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CEI Daily Update

Daily Update


CEI Daily Update

Issues in the News


 Al Gore’s “Live Earth” concert series leaves many observers underwhelmed.

CEI Expert Available to Comment: Center for Entrepreneurship Director John Berlau on why Live Earth is a sign that global warming alarmism has jumped the shark:

This weekend, rock stars will jet around the world, cars and buses will clog traffic, and elaborate sound stages will be set up to burn massive amounts of fuel to send the message to fans at home that they better conserve their energy or face the allegedly dire threat of global warming. 



 The Federal Communications Commission looks into the proposed merger between satellite radio companies XM and Sirius.

CEI Expert Available to Comment: Director of Technology Studies Wayne Crews on why the FCC should take a hands-off approach

Bureaucrats cause untold damage when they undermine network industries’ efforts to orient themselves, to attain the scale appropriate to fostering customization, and to achieve such feats as moving global information to the exosphere as satellite operations do. Liberalizing spectrum for future satellite and communications operations—not restraining the private operations of those that now exist—should be FCC’s focus.



 National Geographic features the fight against malaria on its cover, including references to DDT and the impact of Rachel Carson’s writings.

CEI Expert Available to Comment: Director of Risk & Environmental Policy Angela Logomasini on the Carson legacy:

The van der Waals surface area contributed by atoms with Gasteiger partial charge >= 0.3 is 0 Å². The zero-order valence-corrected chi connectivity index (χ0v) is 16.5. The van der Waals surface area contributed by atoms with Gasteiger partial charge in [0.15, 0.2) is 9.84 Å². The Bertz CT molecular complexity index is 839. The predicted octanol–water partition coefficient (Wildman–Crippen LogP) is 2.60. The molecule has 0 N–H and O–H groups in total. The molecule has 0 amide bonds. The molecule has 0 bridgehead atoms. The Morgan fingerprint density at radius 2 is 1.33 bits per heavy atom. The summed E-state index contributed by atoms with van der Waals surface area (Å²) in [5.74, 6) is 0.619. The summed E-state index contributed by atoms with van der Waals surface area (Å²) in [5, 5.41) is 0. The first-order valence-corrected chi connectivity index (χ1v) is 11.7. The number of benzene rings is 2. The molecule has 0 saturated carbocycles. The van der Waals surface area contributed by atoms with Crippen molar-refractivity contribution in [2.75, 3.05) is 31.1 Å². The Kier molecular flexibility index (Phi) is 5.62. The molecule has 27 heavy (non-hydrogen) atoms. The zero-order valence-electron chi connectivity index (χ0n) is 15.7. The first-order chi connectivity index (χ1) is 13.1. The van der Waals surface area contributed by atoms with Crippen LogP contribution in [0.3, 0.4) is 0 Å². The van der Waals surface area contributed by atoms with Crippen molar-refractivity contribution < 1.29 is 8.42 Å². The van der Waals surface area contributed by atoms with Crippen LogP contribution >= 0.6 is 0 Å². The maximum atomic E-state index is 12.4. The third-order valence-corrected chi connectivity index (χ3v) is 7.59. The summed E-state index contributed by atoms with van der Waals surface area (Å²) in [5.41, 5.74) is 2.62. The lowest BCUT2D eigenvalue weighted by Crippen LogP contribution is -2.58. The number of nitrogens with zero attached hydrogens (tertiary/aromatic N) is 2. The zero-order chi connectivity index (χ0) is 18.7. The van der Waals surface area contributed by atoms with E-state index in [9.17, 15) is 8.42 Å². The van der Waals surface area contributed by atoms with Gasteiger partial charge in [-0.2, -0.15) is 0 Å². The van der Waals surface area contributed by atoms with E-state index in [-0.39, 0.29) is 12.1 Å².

Many have praised [Rachel] Carson for raising concerns—some legitimate—about problems associated with the overuse of chemicals. Yet her extreme rhetoric generated a culture of fear, resulting in policies have deprived many people access to life-saving chemicals.



 Americans are working longer than ever to pay for the cost of government programs.

CEI Expert Available to Comment: Vice President for Policy Wayne Crews on the mostly hidden costs of federal regulation:


President George W. Bush’s federal budget for fiscal year (FY) 2008 proposed $2.902 trillion in discretionary, entitlement and interest spending. Although those costs fully express the federal government’s on-budget scope, the government’s reach extends far beyond the taxes that Washington collects. Federal environmental, safety and health, and economic regulations cost hundreds of billions of dollars every year—in addition to official federal outlays.

Blog feature: For more news and analysis, updated throughout the day, visit CEI’s blog, Open Market

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